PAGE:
APPROACH AND METHODOLOGY
Up to 70% of birth defects are preventable or treatable, mostly through the use of simple interventions. Better care and management can reduce deaths and the impact of disability. With growing economic pressures and competing health needs, funding will only be allocated where there is a strong evidence based case for support. The toolkit developed by the PHG Foundation is adapted from a proven 'health needs assessment' model and will enable systematic gathering of evidence of unmet health needs. It contains high quality data on the impact of birth defects in different populations, expert information on tackling them, plus information about the effectiveness and cost of interventions. The toolkit reflects the political, legal, ethical, and social issues around science and health that are relevant for different countries. In conjunction, an international community of interest will support the programme as ambassadors and advocates.
IMPLEMENTATION, TIMELINE, AND DELIVERABLES
In August of this year, an early version of the toolkit will be tested in Brazil, launching an iterative pilot process involving low / middle income countries over the next two years. The toolkit will form one element of a coordinated effort involving a wide range of agencies - an initial community of interest meeting included representatives from WHO (which launched its birth defects resolution in May). Deliverables include practical measures to reduce the incidence of birth defects tailored to individual countries e.g. - food fortification and immunization programs, training and health education programs, and service development in areas such as basic treatment, rehabilitation and palliative care, establishing surgical service, and the creation of lay and community support networks. With more resources, medical genetics services could be developed to provide genetic counseling, prenatal diagnosis, and expertise for risk identification and management of genetic conditions. Programs for cascade testing in families, population carrier screening, and improved antenatal and newborn screening may also be introduced. Specific benchmarks include:
Initial meeting with potential community of interest members / meeting with WHO. (May 10)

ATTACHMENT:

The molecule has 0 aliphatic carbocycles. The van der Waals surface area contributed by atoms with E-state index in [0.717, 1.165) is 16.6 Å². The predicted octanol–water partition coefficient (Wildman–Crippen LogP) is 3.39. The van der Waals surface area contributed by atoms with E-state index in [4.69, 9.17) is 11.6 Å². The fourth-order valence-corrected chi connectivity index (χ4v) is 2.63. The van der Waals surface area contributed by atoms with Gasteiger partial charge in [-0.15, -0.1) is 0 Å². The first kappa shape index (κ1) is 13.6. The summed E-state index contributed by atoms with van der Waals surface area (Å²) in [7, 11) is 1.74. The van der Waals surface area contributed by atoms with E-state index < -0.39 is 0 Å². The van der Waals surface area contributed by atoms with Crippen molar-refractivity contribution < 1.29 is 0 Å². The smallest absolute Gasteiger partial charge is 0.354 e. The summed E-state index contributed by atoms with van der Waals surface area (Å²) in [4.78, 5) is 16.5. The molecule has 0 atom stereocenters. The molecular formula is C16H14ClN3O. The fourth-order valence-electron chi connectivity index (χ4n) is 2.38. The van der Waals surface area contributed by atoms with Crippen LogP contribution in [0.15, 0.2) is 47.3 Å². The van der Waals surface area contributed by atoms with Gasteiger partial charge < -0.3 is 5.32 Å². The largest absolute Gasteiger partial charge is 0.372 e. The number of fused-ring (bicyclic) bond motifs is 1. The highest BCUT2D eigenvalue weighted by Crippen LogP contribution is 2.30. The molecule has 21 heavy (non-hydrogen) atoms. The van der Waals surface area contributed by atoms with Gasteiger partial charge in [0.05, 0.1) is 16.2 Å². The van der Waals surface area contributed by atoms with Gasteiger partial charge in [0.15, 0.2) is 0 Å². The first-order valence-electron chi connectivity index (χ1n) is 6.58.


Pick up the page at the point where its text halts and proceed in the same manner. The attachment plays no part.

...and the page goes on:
Finalise pilot chapters on orofacial clefts and neural tube defects + preliminary toolkit testing in Brazil. (Jul/Aug10)
First steering group meeting / workshop to review early pilots of toolkit. Development of the toolkit content - ongoing addition of chapters to include alcohol FASD; Antenatal Screening, Chromosomal Disorders, G6PD, Genetic Services, Haemoglobinopathies, Haemophilia, HDN, Heart Defects, Iodine Deficiency Disorders, Newborn Screening, Pre-conceptual Care Screening and Testing. (Sep 10 - Jun 11)
Advisory Group - expert workshop and community of interest launch in London, followed by beta testing in new pilot site. (Jun 11)
WHO meeting in Indonesia - the final toolkit to be presented. (Nov 11)
According to the March of Dimes Report, every year around eight million children are born with birth defects, almost 95% of them in low and middle income countries. At least three million people a year die as a consequence of birth defects. For those affected, and for the families who care for them, the personal, social, and economic costs are considerable. As well as suffering the burden of the condition itself, many face financial hardship, stigma, and discrimination, sometimes even abuse of their human rights. Despite efforts to raise the profile of birth defects on the global public health agenda, this issue is still not accorded the political priority it deserves.
SEEKING: Financial Resources, Implementing Partners, Media/Marketing Opportunities
The PHG Foundation seeks financial support for toolkit piloting, development of web-based and other platforms for delivering the toolkit health economics input, travel bursaries for low income country stakeholders, translation of the toolkit into other languages and international workshop costs. The Foundation would welcome new members into the community of interest - including maternal and child health organisations or those developing health services within low and middle income countries. Assistance with promoting the impact of the project to a wider audience - especially in the US.
OFFERING: Implementing Partners, Best Practice Information, Media/Marketing Opportunities
The PHG Foundation is an independent, public health focused, charitable foundation based in Cambridge, UK. Its mission is to 'make science work for health' and it has led the field of international public health genomics since 1997. Its work supports the effective and responsible translation of biomedical science into health policy and practice. In addition to the birth defects programme it is also working on whole genome sequencing and its applications in health care as well as a number of other projects relating to genomics and health policy. The Foundation is happy to partner with other organisations in projects where it can add value, experience and knowledge. The website news section is highly regarded and welcomes relevant stories from appropriate organisations.
The PHG Foundation would be happy to partner with any organization operating in the maternal and child health field that wishes to join their Community of Interest. PHG would also be very open to approaches from the corporate sector and delighted to discuss ways in which they could be involved. If a representative from CGI based in the UK would care to attend the launch event in London on June 28th they would be very welcome indeed.